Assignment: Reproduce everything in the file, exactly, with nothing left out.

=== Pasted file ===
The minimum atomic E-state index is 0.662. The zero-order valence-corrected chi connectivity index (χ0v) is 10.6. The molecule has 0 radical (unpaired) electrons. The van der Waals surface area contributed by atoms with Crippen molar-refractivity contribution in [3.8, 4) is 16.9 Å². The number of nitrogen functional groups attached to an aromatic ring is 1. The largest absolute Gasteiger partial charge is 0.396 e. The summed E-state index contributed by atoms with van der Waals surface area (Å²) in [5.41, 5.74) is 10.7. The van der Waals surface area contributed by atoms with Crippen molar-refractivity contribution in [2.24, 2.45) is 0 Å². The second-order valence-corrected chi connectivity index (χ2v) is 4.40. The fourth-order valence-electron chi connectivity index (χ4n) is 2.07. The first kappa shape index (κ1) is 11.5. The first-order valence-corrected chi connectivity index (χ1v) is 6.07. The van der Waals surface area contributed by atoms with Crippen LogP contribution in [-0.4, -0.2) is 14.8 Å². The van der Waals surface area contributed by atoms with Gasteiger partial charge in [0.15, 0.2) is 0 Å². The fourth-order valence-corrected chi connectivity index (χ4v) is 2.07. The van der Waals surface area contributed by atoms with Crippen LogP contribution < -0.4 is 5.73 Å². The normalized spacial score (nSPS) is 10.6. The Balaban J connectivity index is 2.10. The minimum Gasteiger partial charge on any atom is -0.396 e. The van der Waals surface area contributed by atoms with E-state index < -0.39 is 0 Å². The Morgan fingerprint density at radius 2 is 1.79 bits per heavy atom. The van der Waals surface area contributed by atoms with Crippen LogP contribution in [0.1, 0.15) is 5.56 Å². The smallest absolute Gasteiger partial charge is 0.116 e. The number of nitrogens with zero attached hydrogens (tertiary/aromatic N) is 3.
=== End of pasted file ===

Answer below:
The minimum atomic E-state index is 0.662. The zero-order valence-corrected chi connectivity index (χ0v) is 10.6. The molecule has 0 radical (unpaired) electrons. The van der Waals surface area contributed by atoms with Crippen molar-refractivity contribution in [3.8, 4) is 16.9 Å². The number of nitrogen functional groups attached to an aromatic ring is 1. The largest absolute Gasteiger partial charge is 0.396 e. The summed E-state index contributed by atoms with van der Waals surface area (Å²) in [5.41, 5.74) is 10.7. The van der Waals surface area contributed by atoms with Crippen molar-refractivity contribution in [2.24, 2.45) is 0 Å². The second-order valence-corrected chi connectivity index (χ2v) is 4.40. The fourth-order valence-electron chi connectivity index (χ4n) is 2.07. The first kappa shape index (κ1) is 11.5. The first-order valence-corrected chi connectivity index (χ1v) is 6.07. The van der Waals surface area contributed by atoms with Crippen LogP contribution in [-0.4, -0.2) is 14.8 Å². The van der Waals surface area contributed by atoms with Gasteiger partial charge in [0.15, 0.2) is 0 Å². The fourth-order valence-corrected chi connectivity index (χ4v) is 2.07. The van der Waals surface area contributed by atoms with Crippen LogP contribution < -0.4 is 5.73 Å². The normalized spacial score (nSPS) is 10.6. The Balaban J connectivity index is 2.10. The minimum Gasteiger partial charge on any atom is -0.396 e. The van der Waals surface area contributed by atoms with E-state index < -0.39 is 0 Å². The Morgan fingerprint density at radius 2 is 1.79 bits per heavy atom. The van der Waals surface area contributed by atoms with Crippen LogP contribution in [0.1, 0.15) is 5.56 Å². The smallest absolute Gasteiger partial charge is 0.116 e. The number of nitrogens with zero attached hydrogens (tertiary/aromatic N) is 3.